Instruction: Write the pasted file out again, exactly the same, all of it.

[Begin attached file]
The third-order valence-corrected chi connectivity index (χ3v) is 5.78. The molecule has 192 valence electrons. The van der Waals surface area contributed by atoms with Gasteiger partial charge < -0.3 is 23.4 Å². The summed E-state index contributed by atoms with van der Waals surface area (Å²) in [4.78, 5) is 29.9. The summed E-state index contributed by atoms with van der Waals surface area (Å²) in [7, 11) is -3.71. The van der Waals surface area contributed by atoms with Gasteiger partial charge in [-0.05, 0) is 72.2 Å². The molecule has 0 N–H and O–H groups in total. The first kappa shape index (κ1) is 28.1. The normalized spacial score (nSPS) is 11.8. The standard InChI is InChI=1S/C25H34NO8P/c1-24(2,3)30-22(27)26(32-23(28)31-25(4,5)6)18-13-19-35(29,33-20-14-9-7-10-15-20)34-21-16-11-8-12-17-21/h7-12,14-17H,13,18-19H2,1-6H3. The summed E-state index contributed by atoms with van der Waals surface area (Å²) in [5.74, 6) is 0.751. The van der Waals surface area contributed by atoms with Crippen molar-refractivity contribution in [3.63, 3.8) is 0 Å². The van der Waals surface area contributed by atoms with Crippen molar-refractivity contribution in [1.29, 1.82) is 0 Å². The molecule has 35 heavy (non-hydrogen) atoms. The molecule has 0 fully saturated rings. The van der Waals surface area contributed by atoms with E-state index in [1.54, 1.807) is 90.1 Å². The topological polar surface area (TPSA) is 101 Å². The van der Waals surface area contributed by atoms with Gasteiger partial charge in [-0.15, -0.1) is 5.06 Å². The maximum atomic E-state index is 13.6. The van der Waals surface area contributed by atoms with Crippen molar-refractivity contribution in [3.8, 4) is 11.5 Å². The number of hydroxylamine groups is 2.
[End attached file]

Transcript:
The third-order valence-corrected chi connectivity index (χ3v) is 5.78. The molecule has 192 valence electrons. The van der Waals surface area contributed by atoms with Gasteiger partial charge < -0.3 is 23.4 Å². The summed E-state index contributed by atoms with van der Waals surface area (Å²) in [4.78, 5) is 29.9. The summed E-state index contributed by atoms with van der Waals surface area (Å²) in [7, 11) is -3.71. The van der Waals surface area contributed by atoms with Gasteiger partial charge in [-0.05, 0) is 72.2 Å². The molecule has 0 N–H and O–H groups in total. The first kappa shape index (κ1) is 28.1. The normalized spacial score (nSPS) is 11.8. The standard InChI is InChI=1S/C25H34NO8P/c1-24(2,3)30-22(27)26(32-23(28)31-25(4,5)6)18-13-19-35(29,33-20-14-9-7-10-15-20)34-21-16-11-8-12-17-21/h7-12,14-17H,13,18-19H2,1-6H3. The summed E-state index contributed by atoms with van der Waals surface area (Å²) in [5.74, 6) is 0.751. The van der Waals surface area contributed by atoms with Crippen molar-refractivity contribution in [3.63, 3.8) is 0 Å². The van der Waals surface area contributed by atoms with Crippen molar-refractivity contribution in [1.29, 1.82) is 0 Å². The molecule has 35 heavy (non-hydrogen) atoms. The molecule has 0 fully saturated rings. The van der Waals surface area contributed by atoms with E-state index in [1.54, 1.807) is 90.1 Å². The topological polar surface area (TPSA) is 101 Å². The van der Waals surface area contributed by atoms with Gasteiger partial charge in [-0.15, -0.1) is 5.06 Å². The maximum atomic E-state index is 13.6. The van der Waals surface area contributed by atoms with Crippen molar-refractivity contribution in [3.8, 4) is 11.5 Å². The number of hydroxylamine groups is 2.